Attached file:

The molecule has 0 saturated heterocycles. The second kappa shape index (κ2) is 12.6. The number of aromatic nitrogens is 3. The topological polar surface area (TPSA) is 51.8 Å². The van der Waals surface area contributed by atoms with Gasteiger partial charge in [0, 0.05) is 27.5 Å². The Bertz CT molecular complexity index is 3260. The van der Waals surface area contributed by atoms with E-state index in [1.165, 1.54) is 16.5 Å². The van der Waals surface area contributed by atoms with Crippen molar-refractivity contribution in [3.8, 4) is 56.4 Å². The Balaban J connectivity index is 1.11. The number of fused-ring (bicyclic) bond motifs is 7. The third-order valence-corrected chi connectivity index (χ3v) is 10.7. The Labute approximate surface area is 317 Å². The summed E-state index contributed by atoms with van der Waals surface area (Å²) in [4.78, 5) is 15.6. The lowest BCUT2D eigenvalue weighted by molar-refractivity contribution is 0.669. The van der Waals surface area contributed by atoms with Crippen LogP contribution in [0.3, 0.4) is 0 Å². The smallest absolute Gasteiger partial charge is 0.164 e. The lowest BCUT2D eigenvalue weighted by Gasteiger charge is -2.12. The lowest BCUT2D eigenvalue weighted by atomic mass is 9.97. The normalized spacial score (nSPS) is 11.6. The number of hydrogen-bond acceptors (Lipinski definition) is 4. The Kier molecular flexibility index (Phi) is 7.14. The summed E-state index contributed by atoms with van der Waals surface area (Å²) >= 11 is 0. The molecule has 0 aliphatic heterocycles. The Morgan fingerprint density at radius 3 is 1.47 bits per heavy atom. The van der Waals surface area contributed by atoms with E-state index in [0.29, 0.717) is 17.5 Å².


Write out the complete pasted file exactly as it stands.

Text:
The molecule has 0 saturated heterocycles. The second kappa shape index (κ2) is 12.6. The number of aromatic nitrogens is 3. The topological polar surface area (TPSA) is 51.8 Å². The van der Waals surface area contributed by atoms with Gasteiger partial charge in [0, 0.05) is 27.5 Å². The Bertz CT molecular complexity index is 3260. The van der Waals surface area contributed by atoms with E-state index in [1.165, 1.54) is 16.5 Å². The van der Waals surface area contributed by atoms with Crippen molar-refractivity contribution in [3.8, 4) is 56.4 Å². The Balaban J connectivity index is 1.11. The number of fused-ring (bicyclic) bond motifs is 7. The third-order valence-corrected chi connectivity index (χ3v) is 10.7. The Labute approximate surface area is 317 Å². The summed E-state index contributed by atoms with van der Waals surface area (Å²) in [4.78, 5) is 15.6. The lowest BCUT2D eigenvalue weighted by molar-refractivity contribution is 0.669. The van der Waals surface area contributed by atoms with Crippen LogP contribution in [0.3, 0.4) is 0 Å². The smallest absolute Gasteiger partial charge is 0.164 e. The lowest BCUT2D eigenvalue weighted by Gasteiger charge is -2.12. The lowest BCUT2D eigenvalue weighted by atomic mass is 9.97. The normalized spacial score (nSPS) is 11.6. The number of hydrogen-bond acceptors (Lipinski definition) is 4. The Kier molecular flexibility index (Phi) is 7.14. The summed E-state index contributed by atoms with van der Waals surface area (Å²) >= 11 is 0. The molecule has 0 aliphatic heterocycles. The Morgan fingerprint density at radius 3 is 1.47 bits per heavy atom. The van der Waals surface area contributed by atoms with E-state index in [0.29, 0.717) is 17.5 Å².